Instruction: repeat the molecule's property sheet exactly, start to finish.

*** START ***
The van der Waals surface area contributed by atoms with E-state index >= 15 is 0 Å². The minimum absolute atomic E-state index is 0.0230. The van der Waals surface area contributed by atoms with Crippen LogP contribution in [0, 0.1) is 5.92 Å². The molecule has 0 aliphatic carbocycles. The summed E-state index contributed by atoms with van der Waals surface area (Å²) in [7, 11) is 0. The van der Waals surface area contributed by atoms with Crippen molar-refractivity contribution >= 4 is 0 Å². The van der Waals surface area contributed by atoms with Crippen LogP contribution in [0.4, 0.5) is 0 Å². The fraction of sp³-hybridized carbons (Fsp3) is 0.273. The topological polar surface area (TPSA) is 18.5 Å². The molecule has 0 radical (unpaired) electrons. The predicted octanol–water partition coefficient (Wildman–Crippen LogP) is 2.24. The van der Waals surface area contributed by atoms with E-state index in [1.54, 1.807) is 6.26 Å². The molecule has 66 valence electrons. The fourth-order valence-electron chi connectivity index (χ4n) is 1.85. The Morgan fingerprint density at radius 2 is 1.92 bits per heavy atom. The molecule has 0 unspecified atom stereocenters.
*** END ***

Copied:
The van der Waals surface area contributed by atoms with E-state index >= 15 is 0 Å². The minimum absolute atomic E-state index is 0.0230. The van der Waals surface area contributed by atoms with Crippen LogP contribution in [0, 0.1) is 5.92 Å². The molecule has 0 aliphatic carbocycles. The summed E-state index contributed by atoms with van der Waals surface area (Å²) in [7, 11) is 0. The van der Waals surface area contributed by atoms with Crippen molar-refractivity contribution >= 4 is 0 Å². The van der Waals surface area contributed by atoms with Crippen LogP contribution in [0.4, 0.5) is 0 Å². The fraction of sp³-hybridized carbons (Fsp3) is 0.273. The topological polar surface area (TPSA) is 18.5 Å². The molecule has 0 radical (unpaired) electrons. The predicted octanol–water partition coefficient (Wildman–Crippen LogP) is 2.24. The van der Waals surface area contributed by atoms with E-state index in [1.54, 1.807) is 6.26 Å². The molecule has 66 valence electrons. The fourth-order valence-electron chi connectivity index (χ4n) is 1.85. The Morgan fingerprint density at radius 2 is 1.92 bits per heavy atom. The molecule has 0 unspecified atom stereocenters.